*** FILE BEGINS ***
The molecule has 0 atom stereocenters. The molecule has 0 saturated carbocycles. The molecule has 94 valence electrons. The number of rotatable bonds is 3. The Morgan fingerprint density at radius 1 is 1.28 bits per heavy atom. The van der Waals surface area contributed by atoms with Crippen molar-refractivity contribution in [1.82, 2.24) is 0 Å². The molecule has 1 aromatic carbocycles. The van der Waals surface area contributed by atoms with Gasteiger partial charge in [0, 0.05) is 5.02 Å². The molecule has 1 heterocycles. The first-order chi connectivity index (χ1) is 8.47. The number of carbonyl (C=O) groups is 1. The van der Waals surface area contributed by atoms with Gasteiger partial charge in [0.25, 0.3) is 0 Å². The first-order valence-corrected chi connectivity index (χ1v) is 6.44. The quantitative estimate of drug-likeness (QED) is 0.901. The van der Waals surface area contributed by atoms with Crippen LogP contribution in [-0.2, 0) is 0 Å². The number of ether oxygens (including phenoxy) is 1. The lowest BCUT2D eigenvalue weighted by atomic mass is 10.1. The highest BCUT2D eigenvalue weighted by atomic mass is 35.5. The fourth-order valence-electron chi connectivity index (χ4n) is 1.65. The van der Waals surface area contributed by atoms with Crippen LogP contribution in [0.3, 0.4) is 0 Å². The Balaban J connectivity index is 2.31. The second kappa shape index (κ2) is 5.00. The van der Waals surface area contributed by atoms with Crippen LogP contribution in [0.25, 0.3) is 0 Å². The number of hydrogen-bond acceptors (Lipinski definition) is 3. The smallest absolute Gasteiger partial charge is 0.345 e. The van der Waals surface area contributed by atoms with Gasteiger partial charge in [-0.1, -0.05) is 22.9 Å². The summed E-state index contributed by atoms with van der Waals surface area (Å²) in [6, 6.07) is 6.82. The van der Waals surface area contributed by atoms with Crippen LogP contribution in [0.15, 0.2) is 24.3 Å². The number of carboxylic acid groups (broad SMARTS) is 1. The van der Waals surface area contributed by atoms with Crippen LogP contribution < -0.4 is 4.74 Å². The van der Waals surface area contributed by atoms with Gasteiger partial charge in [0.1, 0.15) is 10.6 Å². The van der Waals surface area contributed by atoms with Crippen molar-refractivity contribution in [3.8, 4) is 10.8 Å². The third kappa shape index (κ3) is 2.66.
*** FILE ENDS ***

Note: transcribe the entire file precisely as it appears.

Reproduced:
The molecule has 0 atom stereocenters. The molecule has 0 saturated carbocycles. The molecule has 94 valence electrons. The number of rotatable bonds is 3. The Morgan fingerprint density at radius 1 is 1.28 bits per heavy atom. The van der Waals surface area contributed by atoms with Crippen molar-refractivity contribution in [1.82, 2.24) is 0 Å². The molecule has 1 aromatic carbocycles. The van der Waals surface area contributed by atoms with Gasteiger partial charge in [0, 0.05) is 5.02 Å². The molecule has 1 heterocycles. The first-order chi connectivity index (χ1) is 8.47. The number of carbonyl (C=O) groups is 1. The van der Waals surface area contributed by atoms with Gasteiger partial charge in [0.25, 0.3) is 0 Å². The first-order valence-corrected chi connectivity index (χ1v) is 6.44. The quantitative estimate of drug-likeness (QED) is 0.901. The van der Waals surface area contributed by atoms with Crippen LogP contribution in [-0.2, 0) is 0 Å². The number of ether oxygens (including phenoxy) is 1. The lowest BCUT2D eigenvalue weighted by atomic mass is 10.1. The highest BCUT2D eigenvalue weighted by atomic mass is 35.5. The fourth-order valence-electron chi connectivity index (χ4n) is 1.65. The van der Waals surface area contributed by atoms with Crippen LogP contribution in [0.3, 0.4) is 0 Å². The Balaban J connectivity index is 2.31. The second kappa shape index (κ2) is 5.00. The van der Waals surface area contributed by atoms with Crippen LogP contribution in [0.25, 0.3) is 0 Å². The number of hydrogen-bond acceptors (Lipinski definition) is 3. The smallest absolute Gasteiger partial charge is 0.345 e. The van der Waals surface area contributed by atoms with Gasteiger partial charge in [-0.1, -0.05) is 22.9 Å². The summed E-state index contributed by atoms with van der Waals surface area (Å²) in [6, 6.07) is 6.82. The van der Waals surface area contributed by atoms with Crippen LogP contribution in [0.15, 0.2) is 24.3 Å². The number of carboxylic acid groups (broad SMARTS) is 1. The van der Waals surface area contributed by atoms with Crippen LogP contribution < -0.4 is 4.74 Å². The van der Waals surface area contributed by atoms with Gasteiger partial charge in [0.1, 0.15) is 10.6 Å². The van der Waals surface area contributed by atoms with Crippen molar-refractivity contribution in [3.8, 4) is 10.8 Å². The third kappa shape index (κ3) is 2.66.